Our family lost a great man.  My Papa Bob passed away peacefully in his sleep after leading an amazing life.  Growing up, Papa was really the only grandparent I knew.  My Nana passed away when I was two and my dad's parents lived in Tennessee.  All my memories are wrapped up in this one man.  

 I remember as a young girl finding out that he played football for Nebraska when in college.  I was in such awe--I didn't know anyone that played for a college football team (until I met my husband).  I think my love for football started with Papa.  He was always watching the game with a bag of peanuts and Hershey kisses nearby.  My mom would tell me of growing up and going to watch the high school football games under the lights every Friday as a family.  Sounds like the perfect way to start the weekend to me. 

 The house were we spent the most time was in an old neighborhood.  All of my childhood memories (mostly of holidays) are nestled in this house.  All 7 of us cousins probably driving the parents crazy, just being kids.  I remember when he put his house on the market and my sister and I visited for the last time.  We went about the yard taking pictures of all our favorite spots to somehow keep them closer.  The metal clothes lines where we always climbed.  His beautiful gardens full of vegetables and flowers.  His peach tree.   The gate that I tried to climb from the front yard to the back yard where I sliced open my tummy and still have the scar to prove it.  The row of pine trees out front where we would hide when cars drove by.  The brick flower beds and outdoor grill where he made the best and biggest hamburgers served beside a bowl of his potato salad. 

Something about that neighborhood and the stories my mom and aunt and uncle told of growing up make me smile about how "it used to be."  Everyone knew everyone.  All us grandkids could walk across everyone's front yards down to Helen's house (our favorite neighbor) to play her player piano, sneak bubble gum flavored soda, and ring the bells hanging by her door.  I remember roller skating down the old, cracked sidewalks, under the huge trees thinking about my mom going down those same sidewalks as a little girl.  She always told us how Papa would come on the front porch and whistle when it was time to come in.  I think of that often watching my kids run around our property, playing with the neighbors, begging to play just a little longer when we call them in. 

That house had a certain smell.  You probably know what I mean, how old houses smell.  It comforted us as soon as we walked in.  Papa's eyes would always light up when we arrived (playing "how many more turns?" in the car on the way) and fill with tears when we said good-bye.  Our last morning there on every trip was coffee and dunkin donuts.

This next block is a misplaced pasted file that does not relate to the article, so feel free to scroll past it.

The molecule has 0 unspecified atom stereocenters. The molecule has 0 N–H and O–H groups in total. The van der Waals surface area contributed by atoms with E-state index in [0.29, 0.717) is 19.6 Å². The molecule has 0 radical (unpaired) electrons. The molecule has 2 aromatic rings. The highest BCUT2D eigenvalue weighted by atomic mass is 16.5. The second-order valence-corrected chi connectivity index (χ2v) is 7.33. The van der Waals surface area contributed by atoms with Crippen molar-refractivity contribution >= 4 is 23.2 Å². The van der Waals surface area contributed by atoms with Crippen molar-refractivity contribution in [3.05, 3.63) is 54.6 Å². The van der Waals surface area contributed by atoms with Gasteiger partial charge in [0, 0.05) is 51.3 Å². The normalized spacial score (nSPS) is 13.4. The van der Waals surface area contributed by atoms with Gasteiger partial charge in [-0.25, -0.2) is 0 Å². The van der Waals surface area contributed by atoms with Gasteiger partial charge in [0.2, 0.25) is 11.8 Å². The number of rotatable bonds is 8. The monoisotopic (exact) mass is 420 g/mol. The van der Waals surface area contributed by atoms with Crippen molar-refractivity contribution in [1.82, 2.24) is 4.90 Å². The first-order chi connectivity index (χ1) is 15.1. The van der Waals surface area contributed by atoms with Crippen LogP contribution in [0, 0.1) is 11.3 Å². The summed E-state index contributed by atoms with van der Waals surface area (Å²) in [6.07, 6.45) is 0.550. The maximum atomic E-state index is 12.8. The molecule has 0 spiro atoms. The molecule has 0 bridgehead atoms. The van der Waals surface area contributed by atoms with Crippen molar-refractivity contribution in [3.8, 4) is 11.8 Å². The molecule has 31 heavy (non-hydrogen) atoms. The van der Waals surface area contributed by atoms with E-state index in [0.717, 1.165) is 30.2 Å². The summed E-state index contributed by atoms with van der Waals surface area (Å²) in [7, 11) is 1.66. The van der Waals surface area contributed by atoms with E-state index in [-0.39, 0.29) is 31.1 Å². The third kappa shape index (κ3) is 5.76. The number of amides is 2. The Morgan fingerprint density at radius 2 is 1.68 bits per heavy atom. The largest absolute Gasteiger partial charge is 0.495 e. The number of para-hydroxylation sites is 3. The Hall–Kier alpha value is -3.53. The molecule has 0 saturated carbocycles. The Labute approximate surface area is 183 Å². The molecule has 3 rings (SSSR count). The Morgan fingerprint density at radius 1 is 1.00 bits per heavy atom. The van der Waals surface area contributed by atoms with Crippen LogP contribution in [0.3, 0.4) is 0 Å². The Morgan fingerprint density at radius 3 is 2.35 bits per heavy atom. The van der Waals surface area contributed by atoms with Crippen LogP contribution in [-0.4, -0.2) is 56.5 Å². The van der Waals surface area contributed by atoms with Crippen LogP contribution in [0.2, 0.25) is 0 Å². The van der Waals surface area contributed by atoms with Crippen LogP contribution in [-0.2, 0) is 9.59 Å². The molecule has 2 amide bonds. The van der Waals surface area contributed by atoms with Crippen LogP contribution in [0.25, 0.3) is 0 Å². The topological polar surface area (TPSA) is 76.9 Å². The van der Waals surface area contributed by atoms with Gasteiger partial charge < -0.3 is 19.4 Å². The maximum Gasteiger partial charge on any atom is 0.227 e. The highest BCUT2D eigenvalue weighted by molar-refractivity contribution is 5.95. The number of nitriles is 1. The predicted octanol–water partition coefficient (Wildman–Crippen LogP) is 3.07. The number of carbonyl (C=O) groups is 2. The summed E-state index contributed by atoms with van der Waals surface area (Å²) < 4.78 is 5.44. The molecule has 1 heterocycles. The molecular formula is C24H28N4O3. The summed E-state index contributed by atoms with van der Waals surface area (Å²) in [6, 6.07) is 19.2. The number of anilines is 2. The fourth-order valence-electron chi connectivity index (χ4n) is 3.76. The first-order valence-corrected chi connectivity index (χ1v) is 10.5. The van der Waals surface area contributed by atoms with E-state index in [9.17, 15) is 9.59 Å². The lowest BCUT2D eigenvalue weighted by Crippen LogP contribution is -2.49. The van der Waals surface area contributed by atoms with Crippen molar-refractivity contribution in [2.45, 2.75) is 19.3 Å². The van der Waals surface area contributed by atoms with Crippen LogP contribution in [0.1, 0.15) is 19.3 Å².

There were always the Thanksgiving and Christmas smells too.  The turkey roaster was brought out to the front porch, the tangle of the orange extension cord making it's way around all our "beds" on the living room floor where us cousins would lay and talk until we fell asleep.  Papa and Uncle Steve would tip toe over us before the sun rose to go goose hunting. 

At Christmas time he always hung those huge Christmas lights around the front window.  And his tree always had tinsel...each piece carefully placed on.  It was the fanciest tree I ever saw.  Then we would all get dressed up and go downtown to the midnight church service.  We always felt so special getting to stay up late.  I can still hear the organ and see the candlelight.  I remember one service in particular when they asked the grandparents to stand up and be recognized.  The pride covered his face as he looked down the pew at all his grandchildren. 
 As our family grew and cousins got married, and babies were born, he continued to tell us how proud he was of us.  I remember how he welcomed Ryan into the family always shaking his hand and Ryan calling him "sir" and he would always say "thank you for the sir!"  He was always interested in how are garden was doing and asking about our tomatoes and offering advice.  I think his eyes almost twinkled as we told of our struggles and we would go look at his perfect, huge, red tomatoes bending over the vines.  Another of his prides and joys.

I also remember the look on his face when he came to the hospital to visit Mason.  He could never remember his name, but latched on to his middle name of Robert and always called him Little Bob.  Papa gave him his first football. 
Family was so important to him.  He came to every graduation, wedding, and birthday that was possible.  He would sit around telling stories (one of his favorite things to do...often the same one over and over) of serving our country, playing football, his kids growing up, the tire shop and going hunting.  We never tired of hearing them.  Even as his mind started to go, we would all just sit and listen.  I remember my last visit with him this summer.  My sister, my cousin Jeri and I sat with him outside his nursing home on a beautiful summer day.  I don't think I've laughed so much in a long time.  He talked about the squirrels, our wedding rings, football, the staff poisoning his food, and many other random things.  He didn't make a bit of sense, but he seemed so happy.   
I can't imagine the ultimate joy he's experiencing now, at home with his Savior and free from the pain and confusion he must have felt as his mind slipped away.  Reunited with his earthly bride and looking into the face of Christ.  I look around at the generations of people in my family that he cherished so much and can't help but be in awe at the legacy he left behind.  So many unique faces with special gifts and talents that all carry a part of Papa.  We love you!

1 comment:

Mindy said...

Friend, this is beautiful. I love your photos (such big smiles!) and your memories. They are precious and important and I love that you took the time to write and share them. <3 Love you!